Somebody asked me the other day: "How come you write about food and so does senior journalist Vir Sanghvi; but while he is published widely and travels in style dining at some of the most expensive hotels all over the word, gets to drink some of the finest wines, and is the darling of the bold and beautiful, you continue to slog, struggle and survive."
I just looked at him, and smiled. But he continued: "You have been writing about the politics of food for as long as I remember, and yet your voice is drowned in ignominy and contempt. You write about the millions who produce food, and even these millions don't appreciate your efforts, they don't stand by you, they don't swear by you" and asked: "How long will you continue to think that you are the voice of the voiceless? How long will you go on thinking that you are moving mountains, that your voice is making an impact, bringing in the change that you so desire?"
I must say that while I ignored the statement and moved on, the question did haunt me, at times it still continues to do so. Even now sometimes I wake up at night and the face of that person comes in front of my swollen eyes. I ponder over his question, the cursory remark he made. I am not even sure whether he made that statement in jest or in all seriousness. I do try my best to analyse what he said, what he implied and before I find an answer I drift back into sleep.
What has happened to India's soul? Why people have become indifferent to human suffering being encountered by fellow human beings?
It's not only in India. It is happening everywhere. Sometimes back, I remember Al Gore writing something like this in his book Earth in the balance, that being an environmentally conscious politician, he always tried to talk about the destruction we are doing to the environment, how the Earth was heating up, and he writes that not many people would stand to listen to his full speech. Most of them would probably find it boring and walk away half way through. He could never draw crowds. Realising that it was not cutting through, he shifted to stupid and useless political issues, and the crowds would throng and applaud. And we all know that he nearly made it to the Presidency.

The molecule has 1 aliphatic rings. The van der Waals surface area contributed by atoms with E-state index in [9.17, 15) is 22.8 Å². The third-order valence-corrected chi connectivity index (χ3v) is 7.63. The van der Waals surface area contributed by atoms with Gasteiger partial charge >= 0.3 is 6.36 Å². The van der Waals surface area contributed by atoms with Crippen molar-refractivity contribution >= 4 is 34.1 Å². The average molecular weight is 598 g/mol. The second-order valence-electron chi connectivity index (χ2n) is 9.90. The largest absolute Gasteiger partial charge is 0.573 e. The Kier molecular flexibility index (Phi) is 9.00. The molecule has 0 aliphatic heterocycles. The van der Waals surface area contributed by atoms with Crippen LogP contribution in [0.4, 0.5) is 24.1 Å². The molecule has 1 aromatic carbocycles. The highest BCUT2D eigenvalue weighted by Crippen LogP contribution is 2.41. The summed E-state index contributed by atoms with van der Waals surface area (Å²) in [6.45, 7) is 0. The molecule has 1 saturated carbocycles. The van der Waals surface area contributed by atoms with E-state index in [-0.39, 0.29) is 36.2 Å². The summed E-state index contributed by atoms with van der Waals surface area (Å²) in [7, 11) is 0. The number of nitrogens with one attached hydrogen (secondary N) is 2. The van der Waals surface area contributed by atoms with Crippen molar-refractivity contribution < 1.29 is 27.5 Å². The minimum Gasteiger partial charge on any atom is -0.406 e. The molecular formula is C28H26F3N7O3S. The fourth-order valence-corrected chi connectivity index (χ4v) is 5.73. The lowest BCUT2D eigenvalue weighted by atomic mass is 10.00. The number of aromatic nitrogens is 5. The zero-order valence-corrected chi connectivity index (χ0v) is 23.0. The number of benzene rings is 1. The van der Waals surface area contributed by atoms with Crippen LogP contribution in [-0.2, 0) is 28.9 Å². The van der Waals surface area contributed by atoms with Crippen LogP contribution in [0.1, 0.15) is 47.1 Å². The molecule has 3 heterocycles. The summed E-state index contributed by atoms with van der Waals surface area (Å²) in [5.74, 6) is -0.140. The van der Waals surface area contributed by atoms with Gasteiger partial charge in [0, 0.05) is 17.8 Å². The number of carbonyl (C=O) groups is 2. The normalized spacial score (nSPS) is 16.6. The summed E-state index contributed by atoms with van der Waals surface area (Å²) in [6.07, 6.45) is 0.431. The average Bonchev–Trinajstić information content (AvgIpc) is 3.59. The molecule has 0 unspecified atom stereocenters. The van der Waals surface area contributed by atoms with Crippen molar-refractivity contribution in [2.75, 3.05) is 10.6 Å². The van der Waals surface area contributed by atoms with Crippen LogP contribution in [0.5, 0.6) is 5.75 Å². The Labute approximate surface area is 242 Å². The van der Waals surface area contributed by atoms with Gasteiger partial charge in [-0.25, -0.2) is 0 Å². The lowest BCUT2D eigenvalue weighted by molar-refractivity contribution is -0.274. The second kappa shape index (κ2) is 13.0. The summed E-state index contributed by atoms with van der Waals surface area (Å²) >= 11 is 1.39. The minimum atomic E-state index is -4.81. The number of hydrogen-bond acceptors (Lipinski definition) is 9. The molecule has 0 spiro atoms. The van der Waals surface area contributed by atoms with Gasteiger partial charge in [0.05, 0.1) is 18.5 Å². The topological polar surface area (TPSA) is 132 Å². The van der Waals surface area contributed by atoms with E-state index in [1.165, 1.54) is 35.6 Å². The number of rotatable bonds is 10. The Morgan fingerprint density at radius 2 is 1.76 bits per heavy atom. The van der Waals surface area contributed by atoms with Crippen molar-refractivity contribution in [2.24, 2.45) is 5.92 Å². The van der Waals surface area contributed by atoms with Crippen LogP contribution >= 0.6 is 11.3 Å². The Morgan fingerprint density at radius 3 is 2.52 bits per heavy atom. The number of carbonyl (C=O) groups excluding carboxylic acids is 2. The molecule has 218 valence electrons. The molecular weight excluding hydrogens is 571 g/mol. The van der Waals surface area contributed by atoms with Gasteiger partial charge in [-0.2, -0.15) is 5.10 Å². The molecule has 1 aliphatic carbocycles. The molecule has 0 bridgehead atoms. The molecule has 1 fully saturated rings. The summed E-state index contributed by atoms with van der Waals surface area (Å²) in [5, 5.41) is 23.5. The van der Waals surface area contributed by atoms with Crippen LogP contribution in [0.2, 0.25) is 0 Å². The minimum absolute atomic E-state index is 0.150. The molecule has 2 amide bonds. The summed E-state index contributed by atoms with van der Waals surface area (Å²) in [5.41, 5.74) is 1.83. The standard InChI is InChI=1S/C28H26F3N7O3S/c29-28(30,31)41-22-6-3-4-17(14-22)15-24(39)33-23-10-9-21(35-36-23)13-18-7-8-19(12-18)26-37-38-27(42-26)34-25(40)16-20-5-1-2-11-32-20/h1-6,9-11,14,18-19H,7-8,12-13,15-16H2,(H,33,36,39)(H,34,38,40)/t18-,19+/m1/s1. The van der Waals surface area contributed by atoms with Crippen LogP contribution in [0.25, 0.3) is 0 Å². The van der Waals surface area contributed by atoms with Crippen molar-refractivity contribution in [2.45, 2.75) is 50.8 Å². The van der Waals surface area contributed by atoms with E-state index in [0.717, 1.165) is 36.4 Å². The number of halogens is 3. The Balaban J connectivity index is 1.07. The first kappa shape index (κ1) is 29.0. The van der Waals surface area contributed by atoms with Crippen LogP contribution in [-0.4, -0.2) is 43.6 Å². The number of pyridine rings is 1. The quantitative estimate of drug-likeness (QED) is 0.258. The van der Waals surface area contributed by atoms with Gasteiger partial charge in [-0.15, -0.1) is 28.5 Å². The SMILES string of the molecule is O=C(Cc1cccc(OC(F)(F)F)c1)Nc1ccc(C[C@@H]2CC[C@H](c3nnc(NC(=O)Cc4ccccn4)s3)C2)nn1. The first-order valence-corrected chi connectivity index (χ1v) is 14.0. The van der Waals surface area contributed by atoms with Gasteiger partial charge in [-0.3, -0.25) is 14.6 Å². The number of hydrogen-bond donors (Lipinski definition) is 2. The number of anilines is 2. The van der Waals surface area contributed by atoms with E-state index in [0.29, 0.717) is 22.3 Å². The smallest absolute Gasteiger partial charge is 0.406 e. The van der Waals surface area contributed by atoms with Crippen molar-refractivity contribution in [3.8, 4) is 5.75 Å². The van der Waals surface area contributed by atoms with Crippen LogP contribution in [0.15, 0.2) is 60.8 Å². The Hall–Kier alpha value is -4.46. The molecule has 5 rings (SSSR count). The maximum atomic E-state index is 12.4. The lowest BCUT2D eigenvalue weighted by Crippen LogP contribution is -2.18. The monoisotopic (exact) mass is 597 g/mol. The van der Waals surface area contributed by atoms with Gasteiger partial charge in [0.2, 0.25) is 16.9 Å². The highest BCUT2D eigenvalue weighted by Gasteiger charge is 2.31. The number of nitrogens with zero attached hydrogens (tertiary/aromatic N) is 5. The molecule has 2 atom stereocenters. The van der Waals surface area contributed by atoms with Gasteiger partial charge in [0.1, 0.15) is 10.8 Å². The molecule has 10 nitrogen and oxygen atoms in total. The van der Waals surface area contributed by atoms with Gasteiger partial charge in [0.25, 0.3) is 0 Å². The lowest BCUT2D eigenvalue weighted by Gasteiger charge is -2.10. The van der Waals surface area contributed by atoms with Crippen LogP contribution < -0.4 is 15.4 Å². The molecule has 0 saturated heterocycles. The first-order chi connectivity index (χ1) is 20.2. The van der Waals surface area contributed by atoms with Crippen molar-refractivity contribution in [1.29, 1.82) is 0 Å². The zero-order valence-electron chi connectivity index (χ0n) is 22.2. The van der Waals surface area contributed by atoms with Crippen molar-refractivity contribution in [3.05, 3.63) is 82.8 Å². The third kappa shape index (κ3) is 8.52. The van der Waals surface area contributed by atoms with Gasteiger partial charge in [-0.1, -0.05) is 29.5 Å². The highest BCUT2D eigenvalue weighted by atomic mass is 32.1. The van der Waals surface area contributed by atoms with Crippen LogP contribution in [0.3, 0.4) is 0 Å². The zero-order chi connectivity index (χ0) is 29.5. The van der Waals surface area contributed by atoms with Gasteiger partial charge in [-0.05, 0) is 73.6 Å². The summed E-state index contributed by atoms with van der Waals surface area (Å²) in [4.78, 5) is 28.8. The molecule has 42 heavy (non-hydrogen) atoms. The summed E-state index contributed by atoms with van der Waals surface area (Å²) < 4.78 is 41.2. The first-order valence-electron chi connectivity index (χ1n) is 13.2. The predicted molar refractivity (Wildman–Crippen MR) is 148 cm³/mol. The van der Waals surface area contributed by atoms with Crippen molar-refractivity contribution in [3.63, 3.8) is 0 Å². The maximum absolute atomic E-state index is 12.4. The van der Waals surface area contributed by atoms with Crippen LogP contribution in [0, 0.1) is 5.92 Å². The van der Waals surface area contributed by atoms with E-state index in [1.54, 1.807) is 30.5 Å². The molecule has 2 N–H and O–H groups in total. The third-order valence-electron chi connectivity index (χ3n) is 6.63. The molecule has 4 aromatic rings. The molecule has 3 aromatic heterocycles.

Filmmaker Mahesh Bhatt was also asked a similar question several times while we were launching the film Poison on the Platter in different cities. People asked him why was he not making good feature films with such important and sensitive themes like genetically modified foods. Bhatt's reply was that while you all feel that good cinema is the need of the day, but when it comes to buy a Rs 100 ticket for a film that you want to see you invest that money in films like Raaz and Murder. Both were hits. He tells me that while he is remembered for his film Saransh, a very sensitive film, the fact remains that Saransh was a flop at the box-office.
So when I read a small snippet in Indian Express yesterday (April 24,2009), I was reminded again of what Mahesh Bhatt had told me. You may have missed seeing the small report tucked in one of the corners, so let me share it first:
Suicides don't sell, he learnt the hardway
After a profit-making Marathi film on Goddess Kalubai, filmmaker Arun Kachare produced a feature film on farmers' suicides with a message that they should stop taking their lives. The film Balirajache Rajya Yevu De (Let the kingdom of farmer arrive), flopped at the box office, landing Kachare in heavy debts. He rushed to ruling politicians for help asking them to buy out the film and show it to farmers. He contemplated suicide as his debts piled up and no help was in sight. Now, he has returned to his tried and trusted theme, religion.
Well, what do you say? Arun Kachare is not the only filmmakers whose film on suicides has flopped. The tragedy is that even farmers refused to see his film. I know of several other filmmakers who made such beautiful films on such serious subjects, many brilliant writers who make you sit back and think on such reality themes, and many journalists who reported from the countryside about the dark underbelly of the society. I know must of them are grappling, struggling to surive, trying to make people know the truth, forget about seeking appreciation.
Not everyone is as lucky as Satyajit Ray. Not everyone is smart enough like Al Gore to adopt the political ways, and still not give up on environment. Not everyone is as practical as Mahesh Bhatt to make films like Murder aimed at the box-office, and then make documentaries like Poison on the Platter to sensitise the society to the impending dangers from genetically modified foods.
No, I am not turning a la Vir Sanghvi. While I like reading him, I will still coninue with the struggle that I have undertaken for myself. I know the path is hard and long, and reclaiming India's soul is not easy but certainly not impossible.